I am willing to wait for the sound to get better. Just to clairify, these cables are 99.999% pure silver, not copper, 15 AWG with no lug termination. I agree with Carl that the cable should be a larger AWG. I was not aware of the cable he mentioned and could not afford anything more. Maybe I could mate the cable with a reasonable cost copper one, and biwire using the silver for the tweeter and copper for the mid-bass. Any thoughts?
I didn't realize you had bi-wire connections. Yes, by all means, try doing that.
forgot to mention I have a pair of AUDIOQUEST .5m LAPIS x3 w/rcas for sale here. Asking $200 shpped
Stranded silver sounds more etched in my system, yet extremely detailed. Solid silver seems smooth sweet & more accurate in timbre. It depends on the brightness of the rest of your system and the listening room. I sometimes switch from stranded to solid silver to change the systems character,but always migrate back to the solid silver. Silver is a better conductor for interconnects but you have to be careful with its implementation. I tried changing a 2 inch long internal wire on my DAC from the stock common stranded copper to solid and stranded silver and it changed the sound of the unit for the worse- bright, etched, harsh, made only certain program material sound correct. Many times the designers try all types of internal wires in development and design a units "characteristic sound" around their choice of wire.
I am using a silver balanced digital interconect. My other interconects are Distech Platinum and Cardas Hexlink 5. My Speaker cables are three separate pairs of pure silver wire equaling 15 AWG individually wrapped in PTFE. My amp and preamp are tube and the DAC is a PS Audio Ultrlink II. I am pretty sure it is not the electronics. The system is sounding smoother each day, but the bass is not a strong as I had hoped.
And it won't be, with just a 15 gauge speaker cable. Going from 10 gauge to 13 gauge makes a huge difference, so going from 13 to 15 would be noticeable also. The higher series DC resistance of a smaller cable will always have this effect, unless it's a network terminated cable. However, if your amp has a low damping factor, it is limited in the degree to which it can reproduce dynamics and bass extension/slam in the first place. My Krell amp has high current capability, but a lowish damping factor (like 50), and I've found that I can only go so big with speaker cable gauge, before the entire frequency range loses focus. I ATTRIBUTE THIS to the higher capacitance that always accompanies higher cross sectional conductor area. However, not all cables of the same gauge sound the same, or arrange their conductors the same, so I still experiment with it. You have to find a balance between the speed you want with a low capaciatance/high resistance cable, and a low resistance/high capacitance cable.......................I've seen some cable advertisements that claim you can have both, but you can't. All you need to do is look at their own published specs, and you discover that they certainly have not circumvented physics with some kind of "magic".............Personally, I'm to the point where I'm liking chaep MIT speaker cables over my expensive silver ones...and it's NOT because my Krell amp is "cold and analytical", either.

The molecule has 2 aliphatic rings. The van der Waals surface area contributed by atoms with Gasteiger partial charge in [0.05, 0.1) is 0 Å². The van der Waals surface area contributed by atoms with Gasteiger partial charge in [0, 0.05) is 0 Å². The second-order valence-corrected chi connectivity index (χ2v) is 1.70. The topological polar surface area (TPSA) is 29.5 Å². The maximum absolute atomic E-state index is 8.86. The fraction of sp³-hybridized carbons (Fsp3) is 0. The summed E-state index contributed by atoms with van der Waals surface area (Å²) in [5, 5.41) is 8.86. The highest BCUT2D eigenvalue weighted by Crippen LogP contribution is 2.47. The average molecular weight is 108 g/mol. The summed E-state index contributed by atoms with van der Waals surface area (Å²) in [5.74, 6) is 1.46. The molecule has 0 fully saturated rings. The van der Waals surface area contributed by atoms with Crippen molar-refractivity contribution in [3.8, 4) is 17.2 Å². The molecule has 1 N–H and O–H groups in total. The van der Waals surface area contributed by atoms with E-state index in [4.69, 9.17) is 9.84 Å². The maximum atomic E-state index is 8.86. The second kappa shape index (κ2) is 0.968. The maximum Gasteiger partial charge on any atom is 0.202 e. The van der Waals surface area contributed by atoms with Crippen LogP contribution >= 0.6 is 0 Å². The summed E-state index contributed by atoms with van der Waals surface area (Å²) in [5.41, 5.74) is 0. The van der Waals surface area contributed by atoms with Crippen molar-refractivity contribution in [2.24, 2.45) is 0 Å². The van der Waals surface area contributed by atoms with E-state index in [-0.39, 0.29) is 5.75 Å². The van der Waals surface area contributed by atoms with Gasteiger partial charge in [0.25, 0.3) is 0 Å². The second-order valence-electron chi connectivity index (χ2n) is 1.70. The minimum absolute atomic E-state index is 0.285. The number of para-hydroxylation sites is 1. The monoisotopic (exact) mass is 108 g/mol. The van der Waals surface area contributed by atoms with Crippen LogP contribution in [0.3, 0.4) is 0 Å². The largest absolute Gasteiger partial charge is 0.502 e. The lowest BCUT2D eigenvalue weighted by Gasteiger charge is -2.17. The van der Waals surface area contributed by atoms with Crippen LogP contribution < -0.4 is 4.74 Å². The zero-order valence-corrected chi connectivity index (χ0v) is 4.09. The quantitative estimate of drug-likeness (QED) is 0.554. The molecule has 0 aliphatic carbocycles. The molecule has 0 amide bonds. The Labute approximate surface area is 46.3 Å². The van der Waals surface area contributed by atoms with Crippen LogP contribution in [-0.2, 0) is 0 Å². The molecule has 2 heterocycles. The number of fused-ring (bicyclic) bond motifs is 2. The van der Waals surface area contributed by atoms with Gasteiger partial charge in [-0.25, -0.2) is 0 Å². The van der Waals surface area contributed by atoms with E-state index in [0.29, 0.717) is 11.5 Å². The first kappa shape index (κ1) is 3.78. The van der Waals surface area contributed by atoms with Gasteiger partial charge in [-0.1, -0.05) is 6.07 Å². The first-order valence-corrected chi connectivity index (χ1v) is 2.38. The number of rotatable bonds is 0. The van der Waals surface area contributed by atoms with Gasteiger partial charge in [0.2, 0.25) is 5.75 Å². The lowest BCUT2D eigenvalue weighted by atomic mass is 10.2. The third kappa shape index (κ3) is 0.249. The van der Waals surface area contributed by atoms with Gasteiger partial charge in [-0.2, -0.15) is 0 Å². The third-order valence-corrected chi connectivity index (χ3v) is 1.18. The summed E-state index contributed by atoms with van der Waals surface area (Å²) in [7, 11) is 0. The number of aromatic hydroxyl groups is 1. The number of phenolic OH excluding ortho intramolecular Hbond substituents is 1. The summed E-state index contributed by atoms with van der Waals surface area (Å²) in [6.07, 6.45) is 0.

My personal experience with silver speaker cable and interconnects is that they are faster, more detailed, and more transparent than their copper counterparts. They also tend to lack the weight and body of copper as well. Therefore, component matching and break-in are very important. If your system is already generous in the bottom-end, silver may be just the ticket. Without proper break-in, silver can definitely sound annoyingly etched.